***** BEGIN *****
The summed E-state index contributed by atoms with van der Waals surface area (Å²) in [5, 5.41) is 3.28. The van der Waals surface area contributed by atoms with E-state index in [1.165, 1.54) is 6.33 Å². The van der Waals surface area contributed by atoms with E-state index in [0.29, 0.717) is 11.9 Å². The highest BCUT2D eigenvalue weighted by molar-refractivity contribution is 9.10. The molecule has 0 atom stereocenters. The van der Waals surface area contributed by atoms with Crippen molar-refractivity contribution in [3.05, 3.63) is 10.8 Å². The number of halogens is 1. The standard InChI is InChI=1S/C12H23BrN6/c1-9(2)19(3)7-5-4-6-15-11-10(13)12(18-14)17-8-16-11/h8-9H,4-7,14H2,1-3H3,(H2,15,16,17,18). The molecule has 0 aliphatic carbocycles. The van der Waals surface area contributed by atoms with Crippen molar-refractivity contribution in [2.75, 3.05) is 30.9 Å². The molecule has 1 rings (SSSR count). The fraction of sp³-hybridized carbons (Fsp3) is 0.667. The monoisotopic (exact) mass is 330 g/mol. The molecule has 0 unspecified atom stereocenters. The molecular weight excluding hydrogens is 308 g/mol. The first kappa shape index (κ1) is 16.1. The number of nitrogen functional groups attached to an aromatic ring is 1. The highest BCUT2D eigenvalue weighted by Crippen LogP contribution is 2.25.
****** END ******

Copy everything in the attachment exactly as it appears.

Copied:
The summed E-state index contributed by atoms with van der Waals surface area (Å²) in [5, 5.41) is 3.28. The van der Waals surface area contributed by atoms with E-state index in [1.165, 1.54) is 6.33 Å². The van der Waals surface area contributed by atoms with E-state index in [0.29, 0.717) is 11.9 Å². The highest BCUT2D eigenvalue weighted by molar-refractivity contribution is 9.10. The molecule has 0 atom stereocenters. The van der Waals surface area contributed by atoms with Crippen molar-refractivity contribution in [3.05, 3.63) is 10.8 Å². The number of halogens is 1. The standard InChI is InChI=1S/C12H23BrN6/c1-9(2)19(3)7-5-4-6-15-11-10(13)12(18-14)17-8-16-11/h8-9H,4-7,14H2,1-3H3,(H2,15,16,17,18). The molecule has 0 aliphatic carbocycles. The van der Waals surface area contributed by atoms with Crippen molar-refractivity contribution in [2.75, 3.05) is 30.9 Å². The molecule has 1 rings (SSSR count). The fraction of sp³-hybridized carbons (Fsp3) is 0.667. The monoisotopic (exact) mass is 330 g/mol. The molecule has 0 unspecified atom stereocenters. The molecular weight excluding hydrogens is 308 g/mol. The first kappa shape index (κ1) is 16.1. The number of nitrogen functional groups attached to an aromatic ring is 1. The highest BCUT2D eigenvalue weighted by Crippen LogP contribution is 2.25.